When it comes to farming in Kenya and Africa, land is one of the biggest problems we have unlike in the West. The problem is farmers have no clear land ownership rights. This means that they cannot pledge the property as collateral for financing to scale their farms. Young professionals and the youth are starting to see agribusiness as a viable venture. This is a good thing, but for those looking to farm, land is one of the first things you have to figure out especially for the urbanites.
So, what farming ventures can be done profitably on a ¼ acre of land? Here are 8 different types of farming you can consider.
Mushroom farming is not very old in Kenya. Cultivation used to be a complex affair but things have been made way simpler for farmers from the numerous research, training, and workshops. There have also been workarounds in the process and introduction of more tolerant varieties like Oyster mushrooms.
They do not require a huge piece of land compared to other crops. A quarter acre of land is enough to have an incubation house and a cropping house. You can make use of the vertical space too since mushrooms don’t grow tall. If you have 1000 bags in one cropping room, you can get close to 2 tons of button mushrooms going at an average of Ksh600/kg. This translates to about Ksh1.2 million. Mushrooms are sold to supermarkets, hotels and households. Recently there has been demand coming from Uganda. The demand is big at 1200 tons a year according to NAFIS where only half of it is met. Dominance is by large scale producers mainly exporting. With proper marketing this is one profitable venture and you’ll require less capital in comparison to others.
Garlic is a high value horticultural crop. It is part of the onion family. Garlic is loved for its flavor in food and health benefits. It does well in its optimum conditions and good care. Garlic takes about 6 months to harvest.
A ¼ acre of land can give you about 2.5 tons yield of garlic bulb selling at a farm gate price of around Ksh150/kg. There is demand from both the local and export market.
Garlic requires adequate skills, training and good research to be successful. You’ll need to understand the local varieties, get certified seeds, good soil and best environment. Growing organic garlic is preferred especially for the export market.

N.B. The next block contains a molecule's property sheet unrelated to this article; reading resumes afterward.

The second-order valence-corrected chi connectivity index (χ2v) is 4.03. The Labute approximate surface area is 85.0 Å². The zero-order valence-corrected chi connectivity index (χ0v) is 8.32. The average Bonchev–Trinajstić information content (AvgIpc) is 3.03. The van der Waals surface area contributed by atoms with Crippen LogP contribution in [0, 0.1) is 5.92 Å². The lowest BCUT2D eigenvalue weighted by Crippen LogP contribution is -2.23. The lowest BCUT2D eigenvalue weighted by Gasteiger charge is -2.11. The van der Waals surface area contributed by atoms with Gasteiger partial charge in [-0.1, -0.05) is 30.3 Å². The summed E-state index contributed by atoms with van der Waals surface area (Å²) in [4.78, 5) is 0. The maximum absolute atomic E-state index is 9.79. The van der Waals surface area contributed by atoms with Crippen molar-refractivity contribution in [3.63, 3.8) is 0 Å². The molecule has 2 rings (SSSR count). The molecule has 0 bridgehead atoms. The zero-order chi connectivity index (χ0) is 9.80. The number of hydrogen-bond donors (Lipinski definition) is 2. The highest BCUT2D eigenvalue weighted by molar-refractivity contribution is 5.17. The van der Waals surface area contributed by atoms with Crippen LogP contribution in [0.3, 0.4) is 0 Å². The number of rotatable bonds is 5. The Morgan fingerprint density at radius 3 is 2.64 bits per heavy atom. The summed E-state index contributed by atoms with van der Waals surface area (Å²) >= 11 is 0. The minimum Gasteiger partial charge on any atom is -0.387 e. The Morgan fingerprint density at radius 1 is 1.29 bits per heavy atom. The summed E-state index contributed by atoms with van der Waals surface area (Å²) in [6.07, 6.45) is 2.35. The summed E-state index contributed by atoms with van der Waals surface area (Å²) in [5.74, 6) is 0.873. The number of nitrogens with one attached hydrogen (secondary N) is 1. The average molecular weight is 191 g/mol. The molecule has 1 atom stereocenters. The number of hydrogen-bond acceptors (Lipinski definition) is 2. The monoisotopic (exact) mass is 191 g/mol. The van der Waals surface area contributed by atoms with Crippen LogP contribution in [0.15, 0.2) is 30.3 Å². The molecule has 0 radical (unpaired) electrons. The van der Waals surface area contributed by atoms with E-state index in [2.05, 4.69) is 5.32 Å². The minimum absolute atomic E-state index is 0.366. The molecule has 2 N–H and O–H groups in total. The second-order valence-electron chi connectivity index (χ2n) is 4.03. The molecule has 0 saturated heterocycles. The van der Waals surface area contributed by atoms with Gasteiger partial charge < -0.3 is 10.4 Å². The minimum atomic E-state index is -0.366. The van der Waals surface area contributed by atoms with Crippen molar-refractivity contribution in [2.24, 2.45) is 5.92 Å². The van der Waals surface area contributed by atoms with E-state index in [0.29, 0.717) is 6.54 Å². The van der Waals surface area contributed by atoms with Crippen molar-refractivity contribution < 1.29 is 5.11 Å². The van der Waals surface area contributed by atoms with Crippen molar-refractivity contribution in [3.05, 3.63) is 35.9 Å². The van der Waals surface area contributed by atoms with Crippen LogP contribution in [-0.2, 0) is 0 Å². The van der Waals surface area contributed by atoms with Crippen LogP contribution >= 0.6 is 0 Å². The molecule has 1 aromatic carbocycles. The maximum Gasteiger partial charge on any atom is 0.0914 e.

3. Fish Farming
Kenyans used to depend on the lakes and rivers for fish, but not anymore. Commercial fish farming has taken off and this time fish are reared in ponds. The African cat fish, nile tilapia and the rainbow trout are very popular. It is not hard to start a fish farm if you have the right information.
You can have 100 meter square ponds fit in a quarter acre land for breeding. The main costs in fish farming are; labor, polythene, feeds and the fingerlings. The ponds can also be made of fibre, concrete and plastic but these will cost more. You need to consider; climate, suitable land, fish species, pond design, feeds and the market. The demand for fish has been going up with more people consuming white meat locally. Fish sells for about Ksh500/kg and for ¼ an acre you can have a few thousands of them. The cat fish is fast growing and can weigh over 15kgs. Tilapia can be harvested when they weigh 250g. By use of modern fish farming techniques, production can be maximized.
Poultry involves keeping of chicken, which can be; Indigenous(Kienyeji), layers, or broilers. Improved indigenous breeds are also available to farmers. Other birds can also be reared like quail and guinea fowl but chicken is more popular in Kenya taking 98%. Chicken eggs are consumed more than meat in Kenya. Chicken meat has hotels as their biggest market.
The appropriate structures can fit in a ¼ acre and make a profitable business. Make sure the housing is up to recommended standards. There is a need to focus on marketing your produce by targeting large hotels, supermarkets, schools, export, etc. The indigenous (kienyeji) chicken can be sold for around Ksh1000 in the market.